• 'The Dark Knight Strikes Again' Is A 'Ridiculous' Sequel With 'Weird' Art on Random Most Hated DC Comic Arcs

    (#3) 'The Dark Knight Strikes Again' Is A 'Ridiculous' Sequel With 'Weird' Art

    Batman: The Dark Knight Returns took the comic book world by storm when it debuted in February 1986. The first issue sold over a million copies and the four-issue series is now widely considered one of the most important and influential comic books of all time. Frank Miller's tale of an aging Batman coming out of retirement to stop the rising tide of violence in Gotham City perpetrated by Two-Face, the Joker, and a violent gang called the Mutants has been called a "masterpiece of storytelling," and in 2005 made Time's list of the 10 best English-language graphic novels of all time.

    So when Miller returned to tell another tale of a seething, aged Batman in the dark, twisted future world he created, anticipation was high - as were expectations that Miller's sequel, Batman: The Dark Knight Strikes Again, or DK2 (2001-2002), could live up to the original. 

    DK2 contained more heroes and a continuation of the sort of political satire found in the original, with Batman training his former enemies to rebel against Lex Luthor's corrupt government. But absent was anything even remotely revolutionary about his take on Batman or superheroes, in general. The story - which doesn't even really begin until the second of the three issues - is incoherent or just plain "ridiculous" at times. Worst of all, Miller's artwork is clunky, simplistic, and just plain "weird" throughout. Anatomy appears irrelevant and the features of some characters are so distorted they are almost unrecognizable from panel to panel. Splash and double-page splash pages, usually reserved for epic-scale, poster-worthy scenes are used more to meet page requirements than anything else, as they are simplistic and, like the series itself, fail to make any sort of "splash" at all.

  • Justice League: Cry for Justice on Random Most Hated DC Comic Arcs

    (#9) Justice League: Cry for Justice

    • Comic Book Series

    After the slaying of Martian Manhunter and the apparent demise of Batman during Darkseid's bid to recreate reality in Final Crisis, Green Lantern Hal Jordan decides that the Justice League needs to be more proactive. With a cobbled-together team of B- and C-list heroes that includes Green Arrow, Atom (Ray Palmer), Starman (Mikaal Tomas), Congorilla, Freddy Freeman, and Supergirl, the new, "extreme" Justice League team abandons "justice" in favor of "revenge," and ditches some of their morals along the way. But even the team's more aggressive approach to crime-fighting - including using torture to extract information - can't stop millions of casualties, including the demise of cute, little grade-school-age Lian Harper, daughter of Roy Harper, AKA Speedy (later Arsenal and Red Arrow).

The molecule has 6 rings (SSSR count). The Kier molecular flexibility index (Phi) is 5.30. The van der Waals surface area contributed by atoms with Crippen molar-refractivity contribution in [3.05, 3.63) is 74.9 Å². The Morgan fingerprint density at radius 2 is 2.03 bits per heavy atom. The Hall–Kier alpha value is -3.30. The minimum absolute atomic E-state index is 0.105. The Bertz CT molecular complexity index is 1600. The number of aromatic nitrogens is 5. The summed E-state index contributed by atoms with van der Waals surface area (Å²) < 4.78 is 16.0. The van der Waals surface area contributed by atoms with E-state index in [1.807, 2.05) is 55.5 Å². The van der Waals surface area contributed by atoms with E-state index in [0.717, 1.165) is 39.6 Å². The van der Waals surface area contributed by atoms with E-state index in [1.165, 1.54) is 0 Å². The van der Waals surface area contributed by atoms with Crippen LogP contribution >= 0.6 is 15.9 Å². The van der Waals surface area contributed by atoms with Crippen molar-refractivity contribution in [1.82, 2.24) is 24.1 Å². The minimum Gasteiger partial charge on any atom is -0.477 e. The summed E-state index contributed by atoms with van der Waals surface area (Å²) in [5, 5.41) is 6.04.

Though writer James Robinson previously wrote such acclaimed works as The Golden Age and the series Starman, and was even nominated for an Eisner Award for his work on Justice League: Cry for Justice, the series was simply too dark and too wordy. Rather than rely on the beautiful art of Mauro Cascioli - also nominated for an Eisner for his work on the series - Robinson attempted to drive the plot with pithy dialogue, stale speeches about "justice," and countless yawn-inducing "thought" captions.

  • Before Watchmen on Random Most Hated DC Comic Arcs

    (#11) Before Watchmen

    Alan Moore and Dave Gibbons changed comic books forever with their now-classic 12-issue miniseries Watchmen (1986-1987). The series, set in an alternate universe, presents a world changed by the presence of superheroes - the US won the Vietnam War and Nixon never resigned - and focuses on the investigation of the slaying of a retired superhero and a conspiracy with global implications. Moore and Gibbons deconstructed bright and shiny superheroes and built them back up as flawed characters with serious neuroses, pathologies, and deviant sexual appetites in a world filled with scandal and political intrigue. The series thrilled, shocked, and inspired a whole new generation of comic book fans and creators. It became the only graphic novel to make Time's 100 Best Novels list and has been hailed as "the greatest comic book ever written."